Germany: The Poison That Doesn't Kill

Issue section: 
Issue: 
(267)

The reaction of the Washington hawks should dispel any doubt that it was opposition to war on Iraq that sealed victory for Gerhard Schröder's Red/Green coalition in Germany.

US secretary of state Donald Rumsfeld refused to meet his German counterpart the day after the election, and repeated the charge by George Bush's national security adviser that Schröder had 'poisoned relations' with the US.

Schröder has said he wants to repair relations with the US. He is certainly capable of buckling under. Despite continuing to speak against war on Iraq since the election, he is looking to free up US forces by sending German troops to replace them in Afghanistan. But Schröder faces strong pressure from the left. Tens of thousands of SPD members have told party officials they expect him to keep his word. And he was returned only because his Green coalition partners got their best ever parliamentary vote, 8.6 percent, which made up for a fall in support for the SPD.

The Greens have been compromised by participating in a government that has presided over an increase in unemployment to over four million, and by their support for two US-led wars--in the Balkans and Afghanistan. But they picked up votes--particularly from young people--because they were seen to be a left wing check on Schröder.

The former Communist PDS lost votes and faces a rift after its leader Gregor Gysi resigned over a sleaze scandal and its Berlin councillors voted through a cuts package with the SPD. The election is a blow for those who advocated moving towards the centre and joining coalitions such as the SPD-led Berlin administration. There is pressure, often from younger members, to take a more active stand against war and neoliberalism as a way to rejuvenate the party. Two days after the election PDS leader Gabi Zimmer called for street protests against the war.

There are similar tensions inside the Greens. Electoral success has not sweetened the disappointment left wing Green activists feel over the record of the last four years. They hope the party's stronger showing will be reflected in more left wing government policies. But there are powerful pressures pushing the other way. The German equivalent of the CBI has called for sweeping labour market deregulation. Schröder, despite his tack left in the election campaign, is committed to that. He has accepted, but not yet implemented, proposals from an employment commission to slash the unemployment benefit system.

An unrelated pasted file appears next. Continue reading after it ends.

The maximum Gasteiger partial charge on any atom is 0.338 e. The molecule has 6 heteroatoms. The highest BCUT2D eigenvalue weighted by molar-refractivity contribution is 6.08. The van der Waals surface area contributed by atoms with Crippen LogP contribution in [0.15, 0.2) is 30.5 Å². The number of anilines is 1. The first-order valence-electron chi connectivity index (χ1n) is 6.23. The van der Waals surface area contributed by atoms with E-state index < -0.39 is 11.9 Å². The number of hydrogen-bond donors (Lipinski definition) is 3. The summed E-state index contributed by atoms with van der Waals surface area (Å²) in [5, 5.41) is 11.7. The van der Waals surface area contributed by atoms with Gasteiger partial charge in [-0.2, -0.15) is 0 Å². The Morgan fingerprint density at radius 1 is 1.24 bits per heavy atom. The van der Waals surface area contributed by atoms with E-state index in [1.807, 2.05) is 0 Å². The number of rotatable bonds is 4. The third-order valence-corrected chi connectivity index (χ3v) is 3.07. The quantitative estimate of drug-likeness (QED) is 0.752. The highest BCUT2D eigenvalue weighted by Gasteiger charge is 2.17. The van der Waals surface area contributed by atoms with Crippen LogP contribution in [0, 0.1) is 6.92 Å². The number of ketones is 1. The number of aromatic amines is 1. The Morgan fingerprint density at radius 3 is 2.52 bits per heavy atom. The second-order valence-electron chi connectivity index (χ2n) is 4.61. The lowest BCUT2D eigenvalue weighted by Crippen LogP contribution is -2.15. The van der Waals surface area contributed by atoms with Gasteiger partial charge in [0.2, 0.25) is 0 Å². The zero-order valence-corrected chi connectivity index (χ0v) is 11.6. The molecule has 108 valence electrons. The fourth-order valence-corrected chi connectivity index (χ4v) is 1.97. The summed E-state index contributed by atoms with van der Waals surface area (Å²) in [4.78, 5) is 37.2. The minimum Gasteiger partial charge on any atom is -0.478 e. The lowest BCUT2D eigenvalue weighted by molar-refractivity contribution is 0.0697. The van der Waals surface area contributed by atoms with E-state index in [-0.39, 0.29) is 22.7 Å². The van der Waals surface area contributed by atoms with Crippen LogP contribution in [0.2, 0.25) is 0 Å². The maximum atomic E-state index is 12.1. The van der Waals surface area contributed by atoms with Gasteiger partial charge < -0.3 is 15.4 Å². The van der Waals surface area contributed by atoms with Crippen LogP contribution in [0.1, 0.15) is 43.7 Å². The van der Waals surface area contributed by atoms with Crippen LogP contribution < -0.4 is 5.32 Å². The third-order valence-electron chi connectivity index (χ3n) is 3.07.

The European Central Bank and German big business are also calling for public spending cuts to keep government borrowing within the targets set for joining the euro. This opens up the biggest potential challenge to Schröder. He relied heavily on support from the unions in the election. But he is headed for confrontation with them. A militant strike by construction workers broke out at the start of the campaign. The fear of a victory for hard right Tory Edmund Stoiber and warm words from Schröder about social solidarity over the last two months kept the lid on discontent with the government.

But the mood against Schröder is likely to develop quickly. And his weakened government is in worse shape to deal with it than in 1998 when there was rejoicing over the end of 16 years of Tory rule.